Facebook Now Releasing Spam Report Cards to App Developers

The forces behind Facebook are not only cracking down on the amount of spam that’s tainting the world’s most popular social networking platform, they’re also giving app developers a veritable spam report card to raise awareness about user feedback. For some time now, Facebook has been closely monitoring (via spam-fighting bots) and yanking any and …   Read More

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The forces behind Facebook are not only cracking down on the amount of spam that’s tainting the world’s most popular social networking platform, they’re also giving app developers a veritable spam report card to raise awareness about user feedback.

For some time now, Facebook has been closely monitoring (via spam-fighting bots) and yanking any and all apps that have received significantly negative user feedback.

But the overzealous bots eventually started penalizing much too harshly the developers who were largely left in the dark about why their updates were raising red flags, getting blocked, and causing all sorts of related problems.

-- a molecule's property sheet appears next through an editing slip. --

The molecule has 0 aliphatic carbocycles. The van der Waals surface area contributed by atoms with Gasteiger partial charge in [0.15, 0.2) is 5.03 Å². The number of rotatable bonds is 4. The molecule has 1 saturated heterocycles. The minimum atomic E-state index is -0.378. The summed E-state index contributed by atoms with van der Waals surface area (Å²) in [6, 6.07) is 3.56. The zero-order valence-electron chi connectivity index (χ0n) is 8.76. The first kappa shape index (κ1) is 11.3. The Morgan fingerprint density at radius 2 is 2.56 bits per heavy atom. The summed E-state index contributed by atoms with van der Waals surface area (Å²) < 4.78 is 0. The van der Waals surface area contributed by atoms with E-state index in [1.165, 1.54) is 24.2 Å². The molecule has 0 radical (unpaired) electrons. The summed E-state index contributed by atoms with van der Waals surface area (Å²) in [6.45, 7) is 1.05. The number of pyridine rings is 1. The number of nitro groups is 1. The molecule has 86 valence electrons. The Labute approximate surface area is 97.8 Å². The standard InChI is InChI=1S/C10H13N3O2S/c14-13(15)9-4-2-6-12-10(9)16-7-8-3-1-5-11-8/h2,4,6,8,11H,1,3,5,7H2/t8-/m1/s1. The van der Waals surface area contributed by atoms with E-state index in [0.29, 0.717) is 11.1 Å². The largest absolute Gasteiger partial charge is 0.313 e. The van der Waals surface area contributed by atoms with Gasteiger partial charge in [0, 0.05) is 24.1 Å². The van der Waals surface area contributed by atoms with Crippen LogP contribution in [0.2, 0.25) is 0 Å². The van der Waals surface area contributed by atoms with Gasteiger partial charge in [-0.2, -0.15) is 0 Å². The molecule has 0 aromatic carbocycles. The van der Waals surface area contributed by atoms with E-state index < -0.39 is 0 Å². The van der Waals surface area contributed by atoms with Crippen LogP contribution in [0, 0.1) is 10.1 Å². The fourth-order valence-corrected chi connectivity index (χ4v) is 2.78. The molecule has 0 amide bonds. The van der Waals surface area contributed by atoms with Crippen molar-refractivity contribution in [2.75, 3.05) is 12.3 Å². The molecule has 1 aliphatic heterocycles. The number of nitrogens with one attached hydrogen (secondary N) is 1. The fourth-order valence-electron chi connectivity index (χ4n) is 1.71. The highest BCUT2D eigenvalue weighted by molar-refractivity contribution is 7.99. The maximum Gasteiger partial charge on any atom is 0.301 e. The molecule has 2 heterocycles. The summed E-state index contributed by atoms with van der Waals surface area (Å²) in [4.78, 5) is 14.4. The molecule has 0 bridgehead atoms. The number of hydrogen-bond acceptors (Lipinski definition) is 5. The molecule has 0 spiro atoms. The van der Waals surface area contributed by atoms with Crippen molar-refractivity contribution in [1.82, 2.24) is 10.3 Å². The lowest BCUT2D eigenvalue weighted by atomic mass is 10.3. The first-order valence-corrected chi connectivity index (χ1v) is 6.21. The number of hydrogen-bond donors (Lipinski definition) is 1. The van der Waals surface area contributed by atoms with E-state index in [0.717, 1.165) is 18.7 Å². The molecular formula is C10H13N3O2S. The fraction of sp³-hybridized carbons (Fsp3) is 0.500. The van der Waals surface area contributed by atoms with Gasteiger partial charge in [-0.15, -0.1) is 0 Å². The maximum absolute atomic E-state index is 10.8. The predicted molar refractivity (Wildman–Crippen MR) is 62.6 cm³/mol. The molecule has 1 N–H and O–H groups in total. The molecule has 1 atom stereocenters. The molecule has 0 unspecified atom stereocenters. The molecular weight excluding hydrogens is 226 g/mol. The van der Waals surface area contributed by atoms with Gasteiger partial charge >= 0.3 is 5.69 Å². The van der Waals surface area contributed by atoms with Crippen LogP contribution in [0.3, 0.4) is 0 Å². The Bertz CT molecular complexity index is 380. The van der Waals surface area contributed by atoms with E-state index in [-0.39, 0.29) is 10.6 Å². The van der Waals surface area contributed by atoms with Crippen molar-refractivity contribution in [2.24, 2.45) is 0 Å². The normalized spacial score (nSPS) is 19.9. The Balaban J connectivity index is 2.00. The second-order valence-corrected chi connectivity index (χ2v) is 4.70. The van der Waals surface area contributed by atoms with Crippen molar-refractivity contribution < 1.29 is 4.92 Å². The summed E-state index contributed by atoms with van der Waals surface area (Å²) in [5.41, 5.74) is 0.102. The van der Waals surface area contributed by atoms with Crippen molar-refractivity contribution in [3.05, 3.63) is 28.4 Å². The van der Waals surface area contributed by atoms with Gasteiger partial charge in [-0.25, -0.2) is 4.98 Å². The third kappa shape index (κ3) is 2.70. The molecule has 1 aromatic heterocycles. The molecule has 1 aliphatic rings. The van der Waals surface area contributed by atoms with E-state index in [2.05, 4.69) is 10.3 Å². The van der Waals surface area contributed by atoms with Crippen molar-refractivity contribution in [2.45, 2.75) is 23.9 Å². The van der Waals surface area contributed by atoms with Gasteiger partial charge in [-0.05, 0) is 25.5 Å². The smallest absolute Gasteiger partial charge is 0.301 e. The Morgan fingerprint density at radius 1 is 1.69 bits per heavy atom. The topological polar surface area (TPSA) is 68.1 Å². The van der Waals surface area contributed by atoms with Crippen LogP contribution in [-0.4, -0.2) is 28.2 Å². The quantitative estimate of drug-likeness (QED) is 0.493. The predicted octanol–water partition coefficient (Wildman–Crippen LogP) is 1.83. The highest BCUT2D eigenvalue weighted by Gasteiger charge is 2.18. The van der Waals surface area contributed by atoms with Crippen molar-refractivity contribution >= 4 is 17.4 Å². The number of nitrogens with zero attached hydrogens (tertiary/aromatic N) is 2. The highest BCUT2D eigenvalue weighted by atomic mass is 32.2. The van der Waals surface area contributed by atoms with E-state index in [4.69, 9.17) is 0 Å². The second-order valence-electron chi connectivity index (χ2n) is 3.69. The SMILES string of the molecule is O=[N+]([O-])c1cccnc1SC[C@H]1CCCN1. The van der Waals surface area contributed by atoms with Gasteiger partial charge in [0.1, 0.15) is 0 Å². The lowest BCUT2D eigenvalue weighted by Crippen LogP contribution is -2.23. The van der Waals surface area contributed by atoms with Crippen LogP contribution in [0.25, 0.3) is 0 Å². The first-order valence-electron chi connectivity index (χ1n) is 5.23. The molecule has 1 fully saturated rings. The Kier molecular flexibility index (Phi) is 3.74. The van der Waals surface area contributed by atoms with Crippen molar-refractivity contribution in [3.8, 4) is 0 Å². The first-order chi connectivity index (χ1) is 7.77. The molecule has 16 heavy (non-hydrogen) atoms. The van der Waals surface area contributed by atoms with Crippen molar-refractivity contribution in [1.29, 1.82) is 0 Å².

Facebook is endeavoring to solve this issue by developing and launching a new feature

Today we’re launching improvements to our enforcement systems that will provide more user feedback directly to developers and will use that feedback to shape app distribution in a more granular way

“Today, we’re starting to rollout a ‘News Feed’ tab in Insights to show you both positive user feedback (e.g., comments, likes, clicks) and negative user feedback (e.g., hides, marks as spam) on your content,” says Facebook engineer Mike Vernal. “The red and green areas of these graphs will provide guidance on whether your app is generally in good standing or whether your app is receiving a significant amount of negative feedback. We will be adding more granular Insights for other channels in the coming months.”

In addition to the new spam report cards, Facebook is revamping its monitoring and enforcement procedures to better serve the purposes they’re intended to serve.

In the coming months, we will be moving from per-channel enforcements to a more sophisticated ranking model where the amount of distribution that content gets will be a direct function of its quality. Good content will be seen by more people, poor content will be seen by fewer people (and potentially no one). We think this is the right long-term model, as it rewards apps that focus on great social experiences while minimizing negative experiences.

To read the full announcement from Facebook, click here.

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